Their world was now filled with routine doctor visits, baby name books and trying to decide what color to paint the nursery. With no complications known to them, the Andersons enjoyed their last moments together as husband and wife before they would also become mother and father.
It was during a routine ultrasound, Gail’s first, when concern was raised over the development of the child. Told by their doctors that there was no cause for alarm, the Andersons were referred to specialists who referred them to another set of specialists. Finally, at 27 weeks, a doctor out of Baton Rogue gave them the honesty they had needed, informing them with regret that cystic masses were covering the child’s left lung, forcing pressure on a heart that had not fully developed.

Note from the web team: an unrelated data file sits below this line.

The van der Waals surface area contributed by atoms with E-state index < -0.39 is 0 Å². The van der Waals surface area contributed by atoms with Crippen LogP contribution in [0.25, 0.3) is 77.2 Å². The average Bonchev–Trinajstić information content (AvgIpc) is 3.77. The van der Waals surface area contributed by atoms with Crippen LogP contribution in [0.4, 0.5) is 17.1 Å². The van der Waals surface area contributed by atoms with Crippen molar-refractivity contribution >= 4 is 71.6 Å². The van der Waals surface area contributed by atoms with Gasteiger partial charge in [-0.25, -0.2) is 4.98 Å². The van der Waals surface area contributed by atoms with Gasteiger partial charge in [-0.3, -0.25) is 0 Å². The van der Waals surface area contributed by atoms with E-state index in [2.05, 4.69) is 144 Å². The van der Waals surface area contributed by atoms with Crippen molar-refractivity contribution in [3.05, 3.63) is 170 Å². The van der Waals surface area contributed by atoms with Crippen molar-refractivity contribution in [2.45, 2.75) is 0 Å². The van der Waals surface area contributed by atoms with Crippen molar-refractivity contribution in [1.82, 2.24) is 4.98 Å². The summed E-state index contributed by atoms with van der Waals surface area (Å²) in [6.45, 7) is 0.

Gail would be forced to deliver her child through c-section, as the stress of a traditional birth would be too much for their baby’s body to handle. Their baby would need to be on life-support machines for months until able to have the surgeries required that could repair the damage of the child’s suffocated heart and remove the masses from the undeveloped lung. As painful was it was for the Andersons to hear that this child they wanted so badly might not live even after the surgeries intended to repair damage, they were forced to make a decision that not only challenged their personal strength, but where they fit into their Catholic faith.